The Best Way To Avoid Tradie Disputes.

We’ve all heard tradie disaster stories: the tiler who laid your expensive & beautiful marble tiles in completely the wrong pattern on your bathroom walls, the painter who got your bedroom room colours mixed up & the sparkie who positioned your power points metres away from where you actually needed them to be… You just want to kill them right there & then, don’t you? (PS: don’t!)

As frustrating as all these things are, what if I was to tell you they’re all perfectly avoidable scenarios. Worse still, would you hate me if I said to you “they’re possibly down to you & your communication failure!” What???!!

As much as we like to blame the occasional rogue tradie for our bank of reno horror stories, the reality may be just this – you may not have provided enough relevant detail when communicating your wishes. Think of it like inviting your friends around for a BBQ without specifying a time, then having a meltdown when they inconveniently show up when dessert is being served.

When it comes to your home reno project, you shouldn’t adopt the same philosophy. The number 1 way to make sure that what’s in your head, then correctly translates down into your tradies head & what you want them to exactly do (to minimise disputes), is a handy document called a “Scope of Works”.

“Scope of Works” – it sounds technical & complex, doesn’t it? But guess what, it’s actually not. Fancy words aside, it’s nothing more than a document that lists & describes all the tasks you want your tradie to perform for you around your home or any investment properties you own. In all reality, it’s just a glorified To Do List!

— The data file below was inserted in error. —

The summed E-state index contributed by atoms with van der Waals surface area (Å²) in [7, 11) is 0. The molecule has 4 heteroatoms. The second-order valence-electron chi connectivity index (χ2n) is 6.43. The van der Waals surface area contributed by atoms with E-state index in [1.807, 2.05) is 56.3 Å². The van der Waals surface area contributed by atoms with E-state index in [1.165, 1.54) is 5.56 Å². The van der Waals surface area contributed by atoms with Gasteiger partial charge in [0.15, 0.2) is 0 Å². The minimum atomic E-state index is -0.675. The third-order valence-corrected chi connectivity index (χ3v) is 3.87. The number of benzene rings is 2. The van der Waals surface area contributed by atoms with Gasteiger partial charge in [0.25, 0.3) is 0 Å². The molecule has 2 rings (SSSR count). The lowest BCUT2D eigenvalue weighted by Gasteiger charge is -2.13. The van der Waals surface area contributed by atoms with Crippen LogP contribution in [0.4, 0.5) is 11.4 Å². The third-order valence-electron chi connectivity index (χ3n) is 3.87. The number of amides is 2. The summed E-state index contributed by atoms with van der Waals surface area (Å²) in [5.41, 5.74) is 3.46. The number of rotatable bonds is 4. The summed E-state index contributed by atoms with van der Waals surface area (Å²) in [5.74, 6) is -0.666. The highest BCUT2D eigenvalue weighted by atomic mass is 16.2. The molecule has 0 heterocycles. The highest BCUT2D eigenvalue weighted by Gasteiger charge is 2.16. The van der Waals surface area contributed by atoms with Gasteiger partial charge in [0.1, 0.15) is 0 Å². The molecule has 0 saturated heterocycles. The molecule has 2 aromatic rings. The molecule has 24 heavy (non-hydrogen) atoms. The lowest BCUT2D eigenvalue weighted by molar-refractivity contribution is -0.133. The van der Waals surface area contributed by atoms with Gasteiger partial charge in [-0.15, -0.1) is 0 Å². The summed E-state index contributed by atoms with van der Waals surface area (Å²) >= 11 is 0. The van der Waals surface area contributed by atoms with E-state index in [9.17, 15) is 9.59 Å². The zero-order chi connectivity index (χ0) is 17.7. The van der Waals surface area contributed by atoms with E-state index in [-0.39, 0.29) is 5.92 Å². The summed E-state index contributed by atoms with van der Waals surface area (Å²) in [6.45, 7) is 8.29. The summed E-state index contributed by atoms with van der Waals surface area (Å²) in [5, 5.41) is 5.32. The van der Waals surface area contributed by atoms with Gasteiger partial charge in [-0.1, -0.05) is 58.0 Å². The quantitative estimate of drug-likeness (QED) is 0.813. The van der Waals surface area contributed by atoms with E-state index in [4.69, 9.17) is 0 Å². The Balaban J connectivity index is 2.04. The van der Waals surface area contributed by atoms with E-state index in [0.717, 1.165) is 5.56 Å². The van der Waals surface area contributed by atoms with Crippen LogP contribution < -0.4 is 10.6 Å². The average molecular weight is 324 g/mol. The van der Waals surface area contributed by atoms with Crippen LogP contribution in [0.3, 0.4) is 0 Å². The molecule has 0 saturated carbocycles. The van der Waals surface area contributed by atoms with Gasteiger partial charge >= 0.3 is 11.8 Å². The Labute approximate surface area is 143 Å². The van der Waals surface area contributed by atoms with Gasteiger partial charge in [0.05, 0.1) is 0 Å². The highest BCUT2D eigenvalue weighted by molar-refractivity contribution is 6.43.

Let me paint a picture of what normally happens when someone needs a tradie…

You call a tradie up & say “can you come round to quote please”

The tradie turns up to your place…

The tradie & you look at the job & have a chit chat about what you want them to do…

The tradie goes away .. then gives you a price over the phone or sends a quote through…

You tell them “you’ve got the job”

Tradie starts & finishes your job…

You inspect their work & say “what about that, you haven’t finished that yet”

Tradie says “that wasn’t included in the price”

You say “what? I thought it was”

Tradie says “no it wasn’t. I can do it for you, no problems, but it will cost you extra!”

Sound familiar??

To prevent this sort of stuff happening, this is where the true power of your Scope of Works document actually kicks in. Think of it like your secret little ally to getting the upper hand on any tradie you deal with, moving forward. But in order for it to be effective, it’s got to have some level of “detail” in it.

For example, let’s say you want to get new power points installed in your bedroom. On your Scope of Works, you can’t say “install 2 power points in the master bedroom”. If the tradie can’t get hold of you when they’re installing them, they’ll put them in a position they think is best. And guess what? 9 out of 10 times, you didn’t actually want them in that position. So, your Scope of Works document needs to specify exactly what you want & where you want those power points to go. In this scenario, your scope of works should say “install 2 x double power points, centre of wall behind bedside tables”. This level of detail immediately reduces the chance of errors.

Ditto with those bathroom tiles. A grid or subway pattern are the most commonly laid formats when a tiler is laying tiles. They’re also the cheapest way to get tiles laid as these patterns are fastest for a tiler to do. But, if you want your precious marble tiles laid in a herringbone pattern, just like you saw them in that showroom display, you’ll need to document that in your Scope of Works so your tiler knows to factor in extra labour time. Knowing this, your tiler can then accurately quote the job before they start with no surprises during your project.